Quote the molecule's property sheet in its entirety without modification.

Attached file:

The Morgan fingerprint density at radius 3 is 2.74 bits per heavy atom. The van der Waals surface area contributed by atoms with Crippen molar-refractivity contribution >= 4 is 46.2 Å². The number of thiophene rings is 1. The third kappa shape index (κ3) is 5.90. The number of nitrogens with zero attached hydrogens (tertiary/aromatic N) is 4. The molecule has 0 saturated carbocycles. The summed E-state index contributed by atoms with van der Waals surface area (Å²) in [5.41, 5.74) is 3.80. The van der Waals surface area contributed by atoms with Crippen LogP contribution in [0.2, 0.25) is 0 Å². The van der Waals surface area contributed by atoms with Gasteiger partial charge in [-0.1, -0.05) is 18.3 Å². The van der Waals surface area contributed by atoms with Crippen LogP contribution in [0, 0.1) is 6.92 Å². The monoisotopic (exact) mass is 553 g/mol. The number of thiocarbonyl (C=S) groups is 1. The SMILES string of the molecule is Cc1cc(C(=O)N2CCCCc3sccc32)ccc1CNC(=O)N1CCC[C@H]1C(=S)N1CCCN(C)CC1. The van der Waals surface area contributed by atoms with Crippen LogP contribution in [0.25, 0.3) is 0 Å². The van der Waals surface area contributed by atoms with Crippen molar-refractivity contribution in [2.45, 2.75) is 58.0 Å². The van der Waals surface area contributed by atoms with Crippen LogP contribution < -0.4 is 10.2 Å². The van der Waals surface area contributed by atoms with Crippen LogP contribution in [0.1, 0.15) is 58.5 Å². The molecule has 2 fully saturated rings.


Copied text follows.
The Morgan fingerprint density at radius 3 is 2.74 bits per heavy atom. The van der Waals surface area contributed by atoms with Crippen molar-refractivity contribution >= 4 is 46.2 Å². The number of thiophene rings is 1. The third kappa shape index (κ3) is 5.90. The number of nitrogens with zero attached hydrogens (tertiary/aromatic N) is 4. The molecule has 0 saturated carbocycles. The summed E-state index contributed by atoms with van der Waals surface area (Å²) in [5.41, 5.74) is 3.80. The van der Waals surface area contributed by atoms with Crippen LogP contribution in [0.2, 0.25) is 0 Å². The van der Waals surface area contributed by atoms with Gasteiger partial charge in [-0.1, -0.05) is 18.3 Å². The van der Waals surface area contributed by atoms with Crippen LogP contribution in [0, 0.1) is 6.92 Å². The monoisotopic (exact) mass is 553 g/mol. The number of thiocarbonyl (C=S) groups is 1. The SMILES string of the molecule is Cc1cc(C(=O)N2CCCCc3sccc32)ccc1CNC(=O)N1CCC[C@H]1C(=S)N1CCCN(C)CC1. The van der Waals surface area contributed by atoms with Crippen LogP contribution in [0.25, 0.3) is 0 Å². The van der Waals surface area contributed by atoms with Crippen molar-refractivity contribution in [2.45, 2.75) is 58.0 Å². The van der Waals surface area contributed by atoms with Crippen LogP contribution < -0.4 is 10.2 Å². The van der Waals surface area contributed by atoms with Crippen LogP contribution in [0.1, 0.15) is 58.5 Å². The molecule has 2 fully saturated rings.